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07 February 2015 @ 11:31 am
The 7 Virtues of Reading: #1  
virtue

Here is a screen shot of the definition of virtue. Basically, I am using virtue as a commendable or beneficial quality in this next series of posts about the virtues of reading. There is nothing groundbreaking here, IMHO. I just think that even I need to remind myself from time to time WHY I read and why I NEED to read. So, I began to think about what I considered the most commendable or beneficial quality of reading. And I kept coming back to a lecture given by Dick Abrahamson at the outset of his class in children's literature many years ago. When I taught FTF, I always began my children's lit class in the same manner. Before I began talking about criteria and genre and forms and formats, I started with the same question Dick did: why do we share books with kids? So, over the space of the next few posts, I will share that list of 7 virtues of books for children, teens, tweens, and the young at heart (like me). The list of virtues could be endless, I suspect, but I will do my best to focus on 7 virtues.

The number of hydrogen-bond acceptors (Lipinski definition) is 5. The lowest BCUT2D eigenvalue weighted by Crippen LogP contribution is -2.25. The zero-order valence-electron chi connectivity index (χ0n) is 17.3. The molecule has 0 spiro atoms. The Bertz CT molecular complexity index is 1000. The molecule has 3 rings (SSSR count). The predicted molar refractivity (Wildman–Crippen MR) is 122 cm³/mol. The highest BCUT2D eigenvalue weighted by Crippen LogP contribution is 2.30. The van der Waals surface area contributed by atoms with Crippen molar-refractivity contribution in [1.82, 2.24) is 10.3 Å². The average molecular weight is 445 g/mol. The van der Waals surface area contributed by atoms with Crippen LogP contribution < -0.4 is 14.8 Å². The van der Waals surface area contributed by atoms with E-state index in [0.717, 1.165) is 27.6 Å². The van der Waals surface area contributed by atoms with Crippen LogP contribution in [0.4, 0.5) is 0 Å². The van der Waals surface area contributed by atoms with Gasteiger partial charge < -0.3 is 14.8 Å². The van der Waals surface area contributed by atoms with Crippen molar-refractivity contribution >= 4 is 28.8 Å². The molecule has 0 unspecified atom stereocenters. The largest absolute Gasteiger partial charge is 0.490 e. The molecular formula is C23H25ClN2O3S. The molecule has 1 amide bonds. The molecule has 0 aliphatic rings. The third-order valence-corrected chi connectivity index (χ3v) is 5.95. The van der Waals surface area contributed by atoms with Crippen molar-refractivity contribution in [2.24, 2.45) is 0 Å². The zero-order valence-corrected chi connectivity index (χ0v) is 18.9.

And I begin with this virtue: reading is FUN! Before all of the other virtues, we need to own up to this. Lifelong readers know this to be true. We read not because we have to read but because we want to read. Falling into a book causes changes in me. As I read, my breathing, heart rate, blood pressure all fluctuate depending on what I am reading. My emotions change as well. I laugh, cry, sigh. I emerge from the book refreshed and renewed and looking forward to the next one and the next one and the next one.

Think about sharing books with infants and toddlers and the delight that ensues. That delight should continue past toddler stage. I can still recall the quiet settling over 8th graders as I read aloud each day after lunch. And the quiet was there when it was time for independent reading every day. Kids brought me books to read so we could talk about them. We discussed how an author could make us sad or happy or angry. I do not think most of my students saw it as "work." It was reading. It was fun.

Are we doing all we can to spread the virtue of FUN?
 
 
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